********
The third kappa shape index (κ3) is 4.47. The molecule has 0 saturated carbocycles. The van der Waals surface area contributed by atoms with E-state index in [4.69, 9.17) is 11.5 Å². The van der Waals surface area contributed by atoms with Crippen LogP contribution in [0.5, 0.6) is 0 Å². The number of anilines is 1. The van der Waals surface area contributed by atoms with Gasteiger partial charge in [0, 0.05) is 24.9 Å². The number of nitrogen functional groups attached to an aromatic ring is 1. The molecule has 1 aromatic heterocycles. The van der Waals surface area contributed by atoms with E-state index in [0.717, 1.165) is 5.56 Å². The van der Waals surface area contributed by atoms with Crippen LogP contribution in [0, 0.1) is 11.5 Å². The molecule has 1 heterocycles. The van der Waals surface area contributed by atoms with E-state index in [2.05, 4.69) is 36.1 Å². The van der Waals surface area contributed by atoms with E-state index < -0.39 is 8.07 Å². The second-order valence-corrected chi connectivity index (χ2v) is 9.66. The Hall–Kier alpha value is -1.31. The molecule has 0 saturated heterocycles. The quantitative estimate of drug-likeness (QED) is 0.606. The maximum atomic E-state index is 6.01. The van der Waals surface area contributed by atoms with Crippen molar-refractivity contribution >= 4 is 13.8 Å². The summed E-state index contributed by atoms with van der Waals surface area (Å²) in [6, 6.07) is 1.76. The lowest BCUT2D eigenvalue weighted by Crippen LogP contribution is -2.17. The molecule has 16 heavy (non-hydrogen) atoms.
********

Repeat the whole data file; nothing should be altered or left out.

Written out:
The third kappa shape index (κ3) is 4.47. The molecule has 0 saturated carbocycles. The van der Waals surface area contributed by atoms with E-state index in [4.69, 9.17) is 11.5 Å². The van der Waals surface area contributed by atoms with Crippen LogP contribution in [0.5, 0.6) is 0 Å². The number of anilines is 1. The van der Waals surface area contributed by atoms with Gasteiger partial charge in [0, 0.05) is 24.9 Å². The number of nitrogen functional groups attached to an aromatic ring is 1. The molecule has 1 aromatic heterocycles. The van der Waals surface area contributed by atoms with E-state index in [0.717, 1.165) is 5.56 Å². The van der Waals surface area contributed by atoms with Crippen LogP contribution in [0, 0.1) is 11.5 Å². The molecule has 1 heterocycles. The van der Waals surface area contributed by atoms with E-state index in [2.05, 4.69) is 36.1 Å². The van der Waals surface area contributed by atoms with E-state index < -0.39 is 8.07 Å². The second-order valence-corrected chi connectivity index (χ2v) is 9.66. The Hall–Kier alpha value is -1.31. The molecule has 0 saturated heterocycles. The quantitative estimate of drug-likeness (QED) is 0.606. The maximum atomic E-state index is 6.01. The van der Waals surface area contributed by atoms with Crippen molar-refractivity contribution >= 4 is 13.8 Å². The summed E-state index contributed by atoms with van der Waals surface area (Å²) in [6, 6.07) is 1.76. The lowest BCUT2D eigenvalue weighted by Crippen LogP contribution is -2.17. The molecule has 16 heavy (non-hydrogen) atoms.